“But I see police and farmers fighting with tear gas and stuff on tv. Are they still going through Syntagma?”
“Look … “ The emphasis on this word and the following pause might have sounded rude, if I wasn’t already used to the way Greeks speak when explaining. They speak very specifically, with pauses and words like “look” and “example” placed for effect. I am getting pretty good at mimicking the speech pattern. She went on, ” … the demonstration …” *another pause* ” … is not until 5 pm … “ *pause* “tonight.” *pause* “The buses are running.” *pause* “There is no reason to stop.”
I wasn’t exactly sure she was correct, but figured if the buses were still running, I might be able to get some good photos from up above everything. So off I went to catch the noon bus.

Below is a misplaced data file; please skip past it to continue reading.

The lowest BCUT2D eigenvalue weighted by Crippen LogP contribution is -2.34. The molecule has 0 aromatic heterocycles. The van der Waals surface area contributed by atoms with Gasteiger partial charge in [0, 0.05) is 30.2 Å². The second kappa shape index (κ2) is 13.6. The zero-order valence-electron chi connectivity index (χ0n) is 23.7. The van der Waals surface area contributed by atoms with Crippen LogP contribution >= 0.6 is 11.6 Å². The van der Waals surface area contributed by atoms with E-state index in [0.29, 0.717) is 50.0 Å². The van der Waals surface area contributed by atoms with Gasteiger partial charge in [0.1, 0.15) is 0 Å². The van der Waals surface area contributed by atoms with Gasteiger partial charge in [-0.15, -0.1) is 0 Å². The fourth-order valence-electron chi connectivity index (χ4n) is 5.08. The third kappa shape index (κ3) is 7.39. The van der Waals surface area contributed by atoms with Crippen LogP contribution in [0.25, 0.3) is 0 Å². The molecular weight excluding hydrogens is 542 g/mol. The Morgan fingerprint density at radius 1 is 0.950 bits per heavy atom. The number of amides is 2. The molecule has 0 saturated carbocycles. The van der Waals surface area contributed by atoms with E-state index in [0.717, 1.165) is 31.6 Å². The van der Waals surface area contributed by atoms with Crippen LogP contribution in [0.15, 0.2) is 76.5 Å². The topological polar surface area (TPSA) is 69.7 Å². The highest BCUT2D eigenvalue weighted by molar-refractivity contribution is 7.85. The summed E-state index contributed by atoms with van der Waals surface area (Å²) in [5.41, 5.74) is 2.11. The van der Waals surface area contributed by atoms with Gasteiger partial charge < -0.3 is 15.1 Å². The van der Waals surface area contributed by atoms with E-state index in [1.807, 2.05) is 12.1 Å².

Unlike yesterday, the bus was packed with people. There were at least 15 up top with me. It makes sense since it’s Friday – Europeans in for the weekend. Two stops up the road, a British family stood up and made their way down the stairs. I heard a big bang, as if someone had slid and crashed down the stairs, then a little girl cried out, “Mummy! Mummy! Are you okay?”
I could only hear mumbling, then some cries of pain, followed by some angry words. I think the bus driver was trying to get them to leave the bus. Three German men took turns looking down the stairs, and I saw them making hand signals as if showing a limb broken and sticking straight out at a right angle. People started leaving the bus, but I stayed. There wasn’t anything where we were, at Hadrian’s Arch that I don’t see every single day. One of the German’s spoke English to me.
“Her leg is broken, sticking straight out.” as he made the same hand signal as before.